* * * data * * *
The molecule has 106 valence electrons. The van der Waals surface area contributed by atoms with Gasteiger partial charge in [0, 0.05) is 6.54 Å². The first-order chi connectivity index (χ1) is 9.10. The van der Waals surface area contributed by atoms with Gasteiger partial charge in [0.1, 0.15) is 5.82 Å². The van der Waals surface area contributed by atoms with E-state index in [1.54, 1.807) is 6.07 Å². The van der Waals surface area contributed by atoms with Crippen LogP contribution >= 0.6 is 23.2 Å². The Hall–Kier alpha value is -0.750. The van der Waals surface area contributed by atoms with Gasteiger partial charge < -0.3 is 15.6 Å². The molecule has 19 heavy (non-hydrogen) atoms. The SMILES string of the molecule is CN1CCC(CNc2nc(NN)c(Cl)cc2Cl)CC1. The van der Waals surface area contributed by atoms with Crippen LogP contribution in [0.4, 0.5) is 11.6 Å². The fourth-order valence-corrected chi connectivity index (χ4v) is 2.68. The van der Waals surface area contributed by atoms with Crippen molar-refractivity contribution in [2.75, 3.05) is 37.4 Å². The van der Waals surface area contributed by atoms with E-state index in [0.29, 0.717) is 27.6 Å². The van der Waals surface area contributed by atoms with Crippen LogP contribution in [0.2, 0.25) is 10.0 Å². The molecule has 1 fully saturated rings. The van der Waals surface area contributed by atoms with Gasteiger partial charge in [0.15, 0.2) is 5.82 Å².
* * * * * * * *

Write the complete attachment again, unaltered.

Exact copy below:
The molecule has 106 valence electrons. The van der Waals surface area contributed by atoms with Gasteiger partial charge in [0, 0.05) is 6.54 Å². The first-order chi connectivity index (χ1) is 9.10. The van der Waals surface area contributed by atoms with Gasteiger partial charge in [0.1, 0.15) is 5.82 Å². The van der Waals surface area contributed by atoms with E-state index in [1.54, 1.807) is 6.07 Å². The van der Waals surface area contributed by atoms with Crippen LogP contribution >= 0.6 is 23.2 Å². The Hall–Kier alpha value is -0.750. The van der Waals surface area contributed by atoms with Gasteiger partial charge < -0.3 is 15.6 Å². The molecule has 19 heavy (non-hydrogen) atoms. The SMILES string of the molecule is CN1CCC(CNc2nc(NN)c(Cl)cc2Cl)CC1. The van der Waals surface area contributed by atoms with Crippen LogP contribution in [0.4, 0.5) is 11.6 Å². The fourth-order valence-corrected chi connectivity index (χ4v) is 2.68. The van der Waals surface area contributed by atoms with Crippen molar-refractivity contribution in [2.75, 3.05) is 37.4 Å². The van der Waals surface area contributed by atoms with E-state index in [0.29, 0.717) is 27.6 Å². The van der Waals surface area contributed by atoms with Crippen LogP contribution in [0.2, 0.25) is 10.0 Å². The molecule has 1 fully saturated rings. The van der Waals surface area contributed by atoms with Gasteiger partial charge in [0.15, 0.2) is 5.82 Å².